In response to campus hostility
Freedom of inquiry is central to the very idea of a university. This principle—that students should be able to hold a viewpoint and argue reasonably for it without fear of repression—is what ultimately allows for real learning to take place.
Notre Dame’s Catholic commitment, far from diminishing the value of freedom of inquiry, actually deepens it. Within a Catholic framework, we commit to the existence of objective truth and to man’s ability to grasp it, so the freedom to explore diverse ideas does not exist merely for its own sake, but rather so that the truth might be found within this context.
In addition to giving direction to freedom of inquiry, a commitment to “the pursuit and sharing of the truth for its own sake” also helps sustain this freedom. Confidence in the existence of objective truth forms the basis for hearing out dissenting perspectives, which either lead us to, or sharpen our understanding of, the truth.
Because of these commitments, the woeful state of academic freedom throughout the country should deeply concern Notre Dame. Across all of higher education, speakers are protested and disinvited, and students are silenced in the classroom, all because they have dissented in some way from the dominant socio-political ideology.
Notre Dame has, by and large, remained a place where genuine and fruitful discourse on tough issues can take place. But we should not forget that our University’s unique intellectual openness and inclusive community require intentional cultivation and defense. They don’t just happen, and choices of those within the community can place them at risk.
We were given a troubling reminder of this last week, when a sign containing the words, “There is Queer Blood on Homophobic Hands,” was prominently placed on campus. The words were painted in blood red over several articles from the Rover and the Observer which expressed Catholic teaching on sexual ethics, and implied that these were responsible for the shedding of “queer blood.”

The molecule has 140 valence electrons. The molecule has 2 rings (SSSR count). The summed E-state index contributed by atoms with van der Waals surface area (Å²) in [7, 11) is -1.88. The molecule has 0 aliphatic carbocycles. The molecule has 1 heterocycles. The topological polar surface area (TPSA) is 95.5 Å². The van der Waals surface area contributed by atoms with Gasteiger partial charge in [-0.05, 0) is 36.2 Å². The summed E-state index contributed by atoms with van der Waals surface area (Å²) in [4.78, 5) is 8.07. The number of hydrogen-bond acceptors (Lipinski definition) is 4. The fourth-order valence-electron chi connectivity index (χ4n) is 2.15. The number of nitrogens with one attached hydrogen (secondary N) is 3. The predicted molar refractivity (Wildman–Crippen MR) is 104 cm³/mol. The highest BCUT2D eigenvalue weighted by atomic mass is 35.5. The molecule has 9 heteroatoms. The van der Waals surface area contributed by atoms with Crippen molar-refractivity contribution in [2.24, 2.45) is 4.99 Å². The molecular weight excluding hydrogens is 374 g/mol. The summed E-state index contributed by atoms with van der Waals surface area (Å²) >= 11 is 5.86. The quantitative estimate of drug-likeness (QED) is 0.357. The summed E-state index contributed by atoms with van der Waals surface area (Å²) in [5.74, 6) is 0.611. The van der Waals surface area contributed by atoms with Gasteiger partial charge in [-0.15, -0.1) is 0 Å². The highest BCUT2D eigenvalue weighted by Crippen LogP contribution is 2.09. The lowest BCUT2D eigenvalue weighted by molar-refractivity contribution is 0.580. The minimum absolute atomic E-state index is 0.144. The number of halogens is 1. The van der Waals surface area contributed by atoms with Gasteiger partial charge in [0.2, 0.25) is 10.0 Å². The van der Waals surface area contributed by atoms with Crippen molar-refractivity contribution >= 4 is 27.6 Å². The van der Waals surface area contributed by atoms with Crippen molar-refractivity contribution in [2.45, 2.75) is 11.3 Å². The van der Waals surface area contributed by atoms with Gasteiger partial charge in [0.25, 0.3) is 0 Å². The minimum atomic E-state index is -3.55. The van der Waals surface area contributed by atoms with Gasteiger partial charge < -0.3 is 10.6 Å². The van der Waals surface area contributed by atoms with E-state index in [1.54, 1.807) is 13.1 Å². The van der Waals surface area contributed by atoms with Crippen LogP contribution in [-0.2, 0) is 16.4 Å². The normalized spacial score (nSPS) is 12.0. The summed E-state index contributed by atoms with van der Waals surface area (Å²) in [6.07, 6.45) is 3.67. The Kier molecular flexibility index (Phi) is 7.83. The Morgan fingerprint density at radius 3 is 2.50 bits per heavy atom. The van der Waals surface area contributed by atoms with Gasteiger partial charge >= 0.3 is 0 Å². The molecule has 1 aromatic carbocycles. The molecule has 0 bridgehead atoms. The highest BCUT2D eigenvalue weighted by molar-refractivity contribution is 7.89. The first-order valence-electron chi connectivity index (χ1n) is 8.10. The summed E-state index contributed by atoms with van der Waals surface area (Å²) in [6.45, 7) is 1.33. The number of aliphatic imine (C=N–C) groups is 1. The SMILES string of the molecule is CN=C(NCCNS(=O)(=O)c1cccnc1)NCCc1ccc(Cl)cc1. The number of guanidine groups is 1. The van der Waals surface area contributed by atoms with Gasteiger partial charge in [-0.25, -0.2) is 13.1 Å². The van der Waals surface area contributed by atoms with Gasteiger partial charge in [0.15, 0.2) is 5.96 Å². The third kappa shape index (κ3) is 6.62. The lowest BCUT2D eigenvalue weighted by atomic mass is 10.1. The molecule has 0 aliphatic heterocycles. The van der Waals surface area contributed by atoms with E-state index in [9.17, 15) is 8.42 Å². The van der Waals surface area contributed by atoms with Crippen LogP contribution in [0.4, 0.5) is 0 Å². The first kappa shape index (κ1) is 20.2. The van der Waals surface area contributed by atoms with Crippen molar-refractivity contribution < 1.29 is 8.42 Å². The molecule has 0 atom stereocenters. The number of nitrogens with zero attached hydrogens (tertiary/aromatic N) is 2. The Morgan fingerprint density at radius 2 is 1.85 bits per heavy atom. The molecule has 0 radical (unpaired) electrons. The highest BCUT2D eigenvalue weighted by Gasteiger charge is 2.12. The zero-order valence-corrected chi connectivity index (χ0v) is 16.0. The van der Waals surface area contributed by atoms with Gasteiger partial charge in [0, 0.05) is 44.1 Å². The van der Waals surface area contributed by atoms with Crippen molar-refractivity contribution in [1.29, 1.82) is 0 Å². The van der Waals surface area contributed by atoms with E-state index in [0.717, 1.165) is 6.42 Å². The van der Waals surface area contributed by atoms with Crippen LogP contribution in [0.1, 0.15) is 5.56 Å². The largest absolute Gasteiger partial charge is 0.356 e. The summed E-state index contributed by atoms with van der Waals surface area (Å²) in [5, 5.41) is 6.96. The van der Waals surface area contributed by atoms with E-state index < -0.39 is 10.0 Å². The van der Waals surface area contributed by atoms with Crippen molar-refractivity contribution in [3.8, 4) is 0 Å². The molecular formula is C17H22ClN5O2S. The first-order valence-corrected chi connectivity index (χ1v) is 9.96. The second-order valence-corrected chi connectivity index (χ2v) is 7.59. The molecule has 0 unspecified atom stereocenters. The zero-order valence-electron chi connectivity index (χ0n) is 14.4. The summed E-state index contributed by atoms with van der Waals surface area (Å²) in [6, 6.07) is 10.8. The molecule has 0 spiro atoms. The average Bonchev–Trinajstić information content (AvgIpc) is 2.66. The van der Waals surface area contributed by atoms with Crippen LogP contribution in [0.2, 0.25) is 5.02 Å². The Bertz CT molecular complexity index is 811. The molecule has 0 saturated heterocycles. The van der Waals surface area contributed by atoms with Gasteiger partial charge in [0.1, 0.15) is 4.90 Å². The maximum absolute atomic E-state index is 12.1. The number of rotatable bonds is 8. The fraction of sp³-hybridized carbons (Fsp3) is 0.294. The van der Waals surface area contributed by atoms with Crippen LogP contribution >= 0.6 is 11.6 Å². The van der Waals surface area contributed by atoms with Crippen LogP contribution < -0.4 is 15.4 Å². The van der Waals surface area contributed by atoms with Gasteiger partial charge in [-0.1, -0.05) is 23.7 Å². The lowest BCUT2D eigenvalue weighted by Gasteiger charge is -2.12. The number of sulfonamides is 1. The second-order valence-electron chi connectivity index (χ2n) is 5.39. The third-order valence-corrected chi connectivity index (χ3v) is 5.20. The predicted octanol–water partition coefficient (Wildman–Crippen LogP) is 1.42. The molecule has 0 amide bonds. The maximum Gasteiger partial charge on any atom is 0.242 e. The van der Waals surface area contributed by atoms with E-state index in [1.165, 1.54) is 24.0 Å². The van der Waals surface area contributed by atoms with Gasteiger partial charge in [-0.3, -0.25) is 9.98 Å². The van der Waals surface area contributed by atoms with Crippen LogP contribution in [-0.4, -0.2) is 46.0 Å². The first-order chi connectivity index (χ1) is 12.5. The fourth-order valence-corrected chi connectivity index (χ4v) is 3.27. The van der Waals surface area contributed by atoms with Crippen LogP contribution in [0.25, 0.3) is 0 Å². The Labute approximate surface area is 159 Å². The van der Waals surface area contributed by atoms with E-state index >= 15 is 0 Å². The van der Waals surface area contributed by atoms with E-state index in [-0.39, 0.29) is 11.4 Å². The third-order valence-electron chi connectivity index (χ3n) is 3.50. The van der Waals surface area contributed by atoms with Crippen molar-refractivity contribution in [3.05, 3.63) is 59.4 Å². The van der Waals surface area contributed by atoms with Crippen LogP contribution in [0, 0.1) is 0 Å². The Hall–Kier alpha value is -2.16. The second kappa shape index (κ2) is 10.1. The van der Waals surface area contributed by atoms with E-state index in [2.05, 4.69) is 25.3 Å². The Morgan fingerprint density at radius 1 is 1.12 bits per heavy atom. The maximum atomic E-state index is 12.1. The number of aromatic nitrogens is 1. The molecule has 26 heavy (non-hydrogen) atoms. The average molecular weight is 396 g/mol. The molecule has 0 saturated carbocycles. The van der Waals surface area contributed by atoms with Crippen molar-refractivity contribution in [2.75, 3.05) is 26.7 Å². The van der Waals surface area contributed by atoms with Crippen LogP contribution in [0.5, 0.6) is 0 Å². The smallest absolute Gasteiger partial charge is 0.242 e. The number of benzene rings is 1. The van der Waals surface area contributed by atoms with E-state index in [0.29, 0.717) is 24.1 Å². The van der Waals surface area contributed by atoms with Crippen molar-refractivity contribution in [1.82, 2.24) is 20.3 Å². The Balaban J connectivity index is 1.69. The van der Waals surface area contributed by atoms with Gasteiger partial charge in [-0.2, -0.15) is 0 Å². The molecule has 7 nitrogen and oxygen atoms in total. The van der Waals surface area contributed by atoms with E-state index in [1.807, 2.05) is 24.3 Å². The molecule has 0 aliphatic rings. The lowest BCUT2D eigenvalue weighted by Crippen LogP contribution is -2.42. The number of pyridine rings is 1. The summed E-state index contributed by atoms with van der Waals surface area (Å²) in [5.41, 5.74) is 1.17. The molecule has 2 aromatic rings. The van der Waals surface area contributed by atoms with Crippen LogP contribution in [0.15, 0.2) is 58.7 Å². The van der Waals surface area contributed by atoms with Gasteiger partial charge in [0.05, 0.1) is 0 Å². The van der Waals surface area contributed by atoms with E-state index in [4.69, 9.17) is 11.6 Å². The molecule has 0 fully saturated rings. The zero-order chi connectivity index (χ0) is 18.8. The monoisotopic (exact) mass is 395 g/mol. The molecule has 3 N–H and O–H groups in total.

Worse, the names of the articles’ authors—of students, faculty, and alumni of the university—were threateningly circled in red. It was an unmistakable attempt to scare those with differing views (Catholic views, in this case) into silence.
At Notre Dame, under no circumstances should expressing a viewpoint, much less a Catholic one, be equated to committing a heinous crime. The pursuit of truth, central to the idea of a university, should not be hindered by fear of harassment or violence.
It is one thing to promote radically open discussion on difficult topics, where arguments for all sides can be expressed reasonably and weighed charitably. It is quite another to simply allow for any kind of conduct on campus, as if nothing distinguishes a violent display from a reasoned opinion. The first is properly called intellectual freedom; the second amounts to nothing more than chaos.
If someone on campus wants to make reasoned argument for why Catholic doctrine on sexual ethics contributes to high suicide rates within the LGBT community, our Catholic commitment to the truth should encourage us to allow for such a discussion. That is not what happened last Thursday.
The sign placed on campus last week had an aggressive intent directed at particular members of the Notre Dame community, and this kind of conduct has no place on Notre Dame’s campus. Its aim was not to charitably bring others to the truth, but rather to scare them into silence.
The question here is not whether we should allow for non-Catholic viewpoints to be expressed on campus. The question is whether Notre Dame is going to foster true intellectual freedom, where the pursuit of truth reigns, or mere intellectual chaos, where the will of the powerful prevails.
The rest of the country seems to have endorsed the latter, with dire consequences. Notre Dame must not do the same.
Nicolas Abouchedid is a junior studying in the Program of Liberal Studies, with minors in philosophy and Chinese. He is originally from, and one day hopes to return to, Caracas, Venezuela. He can be reached at firstname.lastname@example.org.